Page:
Apple has become the first US company to boast a market value of US$2 trillion ($3.05 trillion) as technology continues to reshape a world where smartphones are like appendages and digital services are like instruments orchestrating people's lives.
The iPhone maker reached the US$2 trillion milestone in Wednesday's early stock market trading when its shares surpassed US$467.77.
The stock later backtracked, but it didn't diminish a remarkable achievement that came just two years after Apple became the first US company with a US$1 trillion market value. It comes amid a devastating pandemic that has shoved the economy into a deep recession and caused unemployment rates to soar to the worst levels since the Great Depression nearly a century ago.
But Apple and other well-established tech giants such as Microsoft, Google, Amazon, Facebook and Netflix have thrived during the upheaval as the pandemic has forced millions of people to work, attend classes, shop and entertain themselves at home. That, in turn, has made technology even more crucial, a factor that has caused investors to snap up the stocks of the industry's biggest players, as well as relative newcomers, such as video conferencing service Zoom, which has seen its shares quadruple so far this year.
Apple's stock has climbed nearly 60 per cent this year. In recent weeks, the rally has been bolstered by excitement over a four-for-one stock split that Apple announced late last month in an effort to make its shares more affordable to a wider swath of investors.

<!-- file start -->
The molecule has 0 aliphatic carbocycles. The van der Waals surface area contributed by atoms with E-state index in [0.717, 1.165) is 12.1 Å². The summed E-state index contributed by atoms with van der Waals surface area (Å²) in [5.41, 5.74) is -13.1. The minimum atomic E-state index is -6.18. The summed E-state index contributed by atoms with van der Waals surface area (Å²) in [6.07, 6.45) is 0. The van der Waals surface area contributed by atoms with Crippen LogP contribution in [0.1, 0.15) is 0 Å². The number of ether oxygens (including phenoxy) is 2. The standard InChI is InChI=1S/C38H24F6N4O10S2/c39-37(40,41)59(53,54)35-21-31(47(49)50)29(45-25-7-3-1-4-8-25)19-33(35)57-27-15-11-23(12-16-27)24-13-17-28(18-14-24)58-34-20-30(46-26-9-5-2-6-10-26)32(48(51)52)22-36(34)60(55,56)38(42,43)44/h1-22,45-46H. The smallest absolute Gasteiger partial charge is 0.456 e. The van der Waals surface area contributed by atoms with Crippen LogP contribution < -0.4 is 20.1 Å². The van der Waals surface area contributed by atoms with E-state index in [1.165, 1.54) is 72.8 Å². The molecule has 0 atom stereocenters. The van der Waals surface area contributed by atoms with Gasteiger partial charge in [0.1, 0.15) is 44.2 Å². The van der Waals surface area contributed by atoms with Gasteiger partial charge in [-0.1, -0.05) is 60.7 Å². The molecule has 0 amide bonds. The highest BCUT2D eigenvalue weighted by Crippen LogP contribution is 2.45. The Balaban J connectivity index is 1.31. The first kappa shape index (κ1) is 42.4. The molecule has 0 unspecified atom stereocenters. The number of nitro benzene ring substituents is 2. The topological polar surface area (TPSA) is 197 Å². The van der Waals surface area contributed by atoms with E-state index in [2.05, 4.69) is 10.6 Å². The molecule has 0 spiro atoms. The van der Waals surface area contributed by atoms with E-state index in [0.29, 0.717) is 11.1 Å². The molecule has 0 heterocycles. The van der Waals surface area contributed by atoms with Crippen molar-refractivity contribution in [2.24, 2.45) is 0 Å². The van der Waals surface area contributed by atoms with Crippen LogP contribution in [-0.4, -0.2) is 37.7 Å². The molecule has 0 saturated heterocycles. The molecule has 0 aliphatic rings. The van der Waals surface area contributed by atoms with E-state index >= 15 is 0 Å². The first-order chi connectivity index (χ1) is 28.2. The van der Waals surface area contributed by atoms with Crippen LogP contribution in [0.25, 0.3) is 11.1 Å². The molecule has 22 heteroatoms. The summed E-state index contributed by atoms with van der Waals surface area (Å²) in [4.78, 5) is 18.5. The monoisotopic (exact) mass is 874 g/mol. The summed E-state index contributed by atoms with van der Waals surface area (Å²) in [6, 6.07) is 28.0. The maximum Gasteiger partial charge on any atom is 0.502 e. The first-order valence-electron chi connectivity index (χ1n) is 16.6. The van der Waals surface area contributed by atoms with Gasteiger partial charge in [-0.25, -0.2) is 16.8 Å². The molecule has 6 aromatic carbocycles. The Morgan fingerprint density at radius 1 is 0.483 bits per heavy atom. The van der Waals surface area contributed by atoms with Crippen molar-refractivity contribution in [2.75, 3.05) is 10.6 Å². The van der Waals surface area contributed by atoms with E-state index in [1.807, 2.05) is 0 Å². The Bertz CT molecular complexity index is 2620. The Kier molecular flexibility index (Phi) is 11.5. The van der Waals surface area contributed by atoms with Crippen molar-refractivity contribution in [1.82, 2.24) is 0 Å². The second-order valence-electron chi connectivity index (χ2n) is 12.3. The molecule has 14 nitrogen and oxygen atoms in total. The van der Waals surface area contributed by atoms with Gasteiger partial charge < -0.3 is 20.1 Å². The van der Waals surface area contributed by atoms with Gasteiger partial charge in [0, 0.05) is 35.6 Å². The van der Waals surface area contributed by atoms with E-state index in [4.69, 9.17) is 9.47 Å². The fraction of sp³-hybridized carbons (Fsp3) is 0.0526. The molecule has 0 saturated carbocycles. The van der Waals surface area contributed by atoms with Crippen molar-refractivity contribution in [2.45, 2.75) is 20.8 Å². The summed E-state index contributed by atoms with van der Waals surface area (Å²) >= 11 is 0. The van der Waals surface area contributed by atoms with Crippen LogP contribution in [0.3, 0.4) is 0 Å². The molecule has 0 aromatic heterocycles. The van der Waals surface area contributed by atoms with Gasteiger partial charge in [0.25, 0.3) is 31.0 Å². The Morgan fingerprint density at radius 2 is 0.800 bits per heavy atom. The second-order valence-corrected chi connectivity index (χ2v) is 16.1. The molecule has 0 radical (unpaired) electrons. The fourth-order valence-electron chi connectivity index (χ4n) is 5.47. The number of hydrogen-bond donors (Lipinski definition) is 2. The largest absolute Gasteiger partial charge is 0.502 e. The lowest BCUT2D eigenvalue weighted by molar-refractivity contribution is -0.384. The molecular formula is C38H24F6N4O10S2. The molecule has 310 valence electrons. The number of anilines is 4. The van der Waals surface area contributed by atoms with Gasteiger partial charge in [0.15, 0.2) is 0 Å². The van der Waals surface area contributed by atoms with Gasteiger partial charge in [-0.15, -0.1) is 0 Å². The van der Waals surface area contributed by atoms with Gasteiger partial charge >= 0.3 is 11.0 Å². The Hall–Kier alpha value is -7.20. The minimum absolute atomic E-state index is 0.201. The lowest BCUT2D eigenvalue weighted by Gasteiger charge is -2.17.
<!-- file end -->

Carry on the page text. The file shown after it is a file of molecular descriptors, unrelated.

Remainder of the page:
The broader boom in tech stocks also has helped the benchmark S&P 500 index reach new highs after steep declines earlier in the year. Apple, Microsoft, Amazon, Facebook and Google's parent company, Alphabet account for nearly 23 per cent of the S&P 500's entire value.
Apple isn't the first company in the world to reach a market value of US$2 trillion. That honour belongs to energy producer Saudi Aramco, which attained it in December 2019. Saudi Aramco now trails Apple with a market value of about US$1.8 trillion.
Now that technology has clearly become the oil of the 21st century, other industry leaders could soon be joining Apple in the US$2 trillion club, now that it is clear technology has become the oil of the 21st century. Many industry analysts are predicting Amazon, Microsoft and Alphabet could eclipse the milestone in the upcoming months too.
But regulators and lawmakers looking into allegations that Apple, Amazon, Google and Facebook have been illegally abusing their power to stifle competition could spook investors if their investigations result in moves that undercut the companies' profits.
Not all technology companies are doing as well as they were before the pandemic. Google, for instance, suffered the first quarterly revenue decline from the previous year in its history during the April-June period as the advertising sales that generate most of its profit tapered off amid pandemic-driven lockdowns across the US.
But Apple has fared extraordinarily well, buoyed by the timely April debut of a new iPhone model priced at about US$400, 40 per cent to 60 per cent less than the fancier devices that it released last year. The company will face another litmus test in October when it is expected to unveil a line-up of new iPhones, including a model capable of connection on the next generation of ultra-fast wireless networks known as 5G.
The next wave of high-priced iPhones, coming out a few weeks later than usual because of production delays caused by the pandemic, are expected to test the depths of Apple's customer loyalty as well how much people are willing to spend during tough times for most people outside the technology industry.